God did not leave us orphans, abandoned to the "evil one." In Jesus Christ we have seen God's face and experienced life-giving presence. If we remain mindful of the loving gaze of Jesus, we can grow in unity and holiness every day of our lives.


The above image is from the Public Domain.

Author information Dawn M. Nothwehr, O.S.F.

Erica and Harry John Family chair of Catholic Theological Ethics

M.A., Religious Studies - Maryknoll School of Theology; Maryknoll,  NY
Ph.D., Religious Studies - Marquette University, Milwaukee, WI

Dawn M. Nothwehr holds The Erica and Harry John Family Endowed Chair in Catholic Ethics at Catholic Theological Union.  The mandate of the Chair is to promote the Roman Catholic Consistent Ethic of Life, advanced by Cardinal Bernardin.  She is a member of the Sisters of St. Francis, Rochester, Minnesota.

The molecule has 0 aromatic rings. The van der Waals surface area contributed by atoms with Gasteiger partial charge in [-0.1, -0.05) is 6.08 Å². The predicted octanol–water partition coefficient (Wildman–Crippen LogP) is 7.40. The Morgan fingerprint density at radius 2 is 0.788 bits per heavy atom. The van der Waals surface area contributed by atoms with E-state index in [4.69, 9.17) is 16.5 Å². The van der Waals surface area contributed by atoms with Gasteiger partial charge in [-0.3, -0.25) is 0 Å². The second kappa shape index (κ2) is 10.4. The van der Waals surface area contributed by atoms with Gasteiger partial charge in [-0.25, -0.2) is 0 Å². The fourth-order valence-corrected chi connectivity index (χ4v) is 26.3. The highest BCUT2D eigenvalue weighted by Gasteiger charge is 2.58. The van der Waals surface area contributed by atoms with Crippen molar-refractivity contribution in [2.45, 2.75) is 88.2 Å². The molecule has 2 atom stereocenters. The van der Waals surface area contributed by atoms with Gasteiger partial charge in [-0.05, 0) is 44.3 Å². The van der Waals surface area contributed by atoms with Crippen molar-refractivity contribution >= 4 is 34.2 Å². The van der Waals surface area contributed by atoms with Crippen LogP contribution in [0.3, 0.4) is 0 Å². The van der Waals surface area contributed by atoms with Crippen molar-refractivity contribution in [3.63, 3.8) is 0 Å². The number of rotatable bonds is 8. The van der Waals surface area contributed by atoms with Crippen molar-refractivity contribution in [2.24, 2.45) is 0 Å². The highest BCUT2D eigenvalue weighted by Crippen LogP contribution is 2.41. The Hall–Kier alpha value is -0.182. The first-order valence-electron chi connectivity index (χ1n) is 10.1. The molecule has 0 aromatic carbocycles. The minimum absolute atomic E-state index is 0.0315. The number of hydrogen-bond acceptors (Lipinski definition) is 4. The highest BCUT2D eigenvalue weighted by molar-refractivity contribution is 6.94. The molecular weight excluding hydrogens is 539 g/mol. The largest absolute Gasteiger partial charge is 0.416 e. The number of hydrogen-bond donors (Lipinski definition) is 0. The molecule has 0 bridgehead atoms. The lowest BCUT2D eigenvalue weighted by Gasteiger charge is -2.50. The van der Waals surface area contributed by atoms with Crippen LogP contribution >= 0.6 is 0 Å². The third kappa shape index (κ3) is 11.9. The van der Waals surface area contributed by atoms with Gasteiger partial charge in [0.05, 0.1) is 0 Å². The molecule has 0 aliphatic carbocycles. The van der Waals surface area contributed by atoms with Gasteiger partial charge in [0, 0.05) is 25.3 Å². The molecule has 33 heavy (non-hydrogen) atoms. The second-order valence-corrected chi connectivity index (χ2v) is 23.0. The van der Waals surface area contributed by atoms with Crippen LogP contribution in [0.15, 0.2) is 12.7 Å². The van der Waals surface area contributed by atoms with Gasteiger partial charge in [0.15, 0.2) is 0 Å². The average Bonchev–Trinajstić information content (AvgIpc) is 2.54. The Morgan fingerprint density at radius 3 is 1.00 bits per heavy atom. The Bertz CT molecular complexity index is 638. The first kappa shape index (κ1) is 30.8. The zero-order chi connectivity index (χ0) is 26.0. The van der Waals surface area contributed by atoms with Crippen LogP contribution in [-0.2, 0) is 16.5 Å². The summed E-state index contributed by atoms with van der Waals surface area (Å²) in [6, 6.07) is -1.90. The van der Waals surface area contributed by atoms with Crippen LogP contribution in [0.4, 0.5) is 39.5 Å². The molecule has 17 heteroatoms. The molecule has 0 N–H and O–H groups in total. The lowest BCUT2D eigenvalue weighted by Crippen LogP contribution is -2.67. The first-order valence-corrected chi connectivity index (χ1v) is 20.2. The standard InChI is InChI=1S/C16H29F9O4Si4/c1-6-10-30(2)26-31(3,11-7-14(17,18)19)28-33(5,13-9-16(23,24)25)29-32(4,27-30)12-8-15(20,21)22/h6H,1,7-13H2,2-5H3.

Nothwehr’s current research explores issues of ethical normativity – especially how moral wisdom of peoples beyond the North Atlantic regions enriches and informs classical Christian ethics.  Her ongoing research engages environmental ethics through the lens of Franciscan theology, particularly the effects of global climate change on the poor.  The dialogue between religion and science, as well the ethics of power and racial justice are of equal interest. Her study attends to mutuality as a formal norm within a feminist ethics of power. Additional involvements include: the praxis of empowerment of the poor and vulnerable, moral pluralism, and relations in moral disagreement.

A Board Member of the Catholic Theology Society of America, she also was Convener of the Moral Theology section and Co-Convener of the Women’s Consultation in Constructive Theology.  In the Society of Christian Ethics she is Co-Convener of the Environmental Ethics and Theology section.  Dr. Nothwehr was listed among the top twenty-five eco-theologians in The Heartland of the U.S. by The National Council of Churches of Christ Ecojustice Programs in 2012.